6. cached_mobile_browsers filters the list of mobile browsers. Load the settings page to activate.
  7. cached_mobile_prefixes filters the list of mobile browser prefixes. Load the settings page to activate.
  8. cached_mobile_groups filters the list of mobile browser groups. Load the settings page to activate.
  9. wp_super_cache_error_checking will allow you to add extra error checking before the plugin settings page loads. Your filter should print a warning message and return false to stop the settings page loading.

I think the most useful filter there could be wpsupercache_buffer. With it, you can examine and modify the page before it’s served and cached. Any plugin that depends on an output buffer could use this instead (and avoid any potential ob conflicts!) The three mobile filters are only useful if you have mobile support switched on. Please see wp_cache_check_mobile() and wp_cache_mobile_group() in wp-cache-phase1.php for how they work.

Do not cache this page

Define the constant DONOTCACHEPAGE at any time before the current request finishes and the current page won’t be cached.

Modifying Headers (Simple mode)

When serving pages in Simple mode, Super Cache sends a Vary header and a Cache Control header on every page load. I do not recommend changing the Vary header but if you want to and understand the consequences of doing so, define the constant WPSC_VARY_HEADER in wp-config.php to be the value of the new header. For example:

define( 'WPSC_VARY_HEADER', 'Accept-Encoding, Cookie' );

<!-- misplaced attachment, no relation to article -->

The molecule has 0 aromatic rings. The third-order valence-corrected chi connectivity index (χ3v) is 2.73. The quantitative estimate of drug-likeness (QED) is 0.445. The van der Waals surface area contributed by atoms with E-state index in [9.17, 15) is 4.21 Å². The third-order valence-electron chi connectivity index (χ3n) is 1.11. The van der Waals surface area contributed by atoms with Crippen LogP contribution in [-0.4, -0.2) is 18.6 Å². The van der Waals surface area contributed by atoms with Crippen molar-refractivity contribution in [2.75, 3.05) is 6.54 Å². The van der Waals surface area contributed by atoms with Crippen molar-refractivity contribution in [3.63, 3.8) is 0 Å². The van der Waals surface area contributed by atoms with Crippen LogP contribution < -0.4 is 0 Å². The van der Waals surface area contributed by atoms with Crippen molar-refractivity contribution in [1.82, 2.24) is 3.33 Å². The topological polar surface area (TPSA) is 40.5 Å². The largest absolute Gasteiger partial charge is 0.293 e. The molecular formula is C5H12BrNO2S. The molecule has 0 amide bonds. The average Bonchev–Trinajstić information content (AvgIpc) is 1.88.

In a similar manner, you can define the constant WPSC_CACHE_CONTROL_HEADER to change the Cache-Control header.

define( 'WPSC_CACHE_CONTROL_HEADER', 'max-age=3, must-revalidate' );

Configuring htaccess (Expert mode)

Note: These options are only available in Super Cache 1.9.3 and later.

In Expert mode, cached pages are served directly by your web-server without running any PHP code. As such, headers like Cache-Control and ExpiresByType are written to an .htaccess file in your cache directory. If you would like to modify these headers, you can do so using two filters; wpsc_htaccess_mod_headers to control the headers set by mod_headers, and wpsc_htaccess_mod_expires to control the settings for mod_expires.

These are advanced settings, and we do not recommend tinkering with them unless you are comfortable with Apache configuration.

Here is an example script which will change your cache header and expiry settings to one hour:

add_filter( 'wpsc_htaccess_mod_headers', function( $headers ) {
    $headers['Cache-Control'] = 'max-age=3600, immutable';
    return $headers;
}, 1 );

add_filter( 'wpsc_htaccess_mod_expires', function( $expiry_rules ) {
    $expiry_rules = array_filter( $expiry_rules, function( $rule ) {
        return strpos( $rule, 'ExpiresByType' ) === false;
    } );

    $expiry_rules[] = 'ExpiresByType text/html "access plus 1 hour"';
    return $expiry_rules;
}, 1 );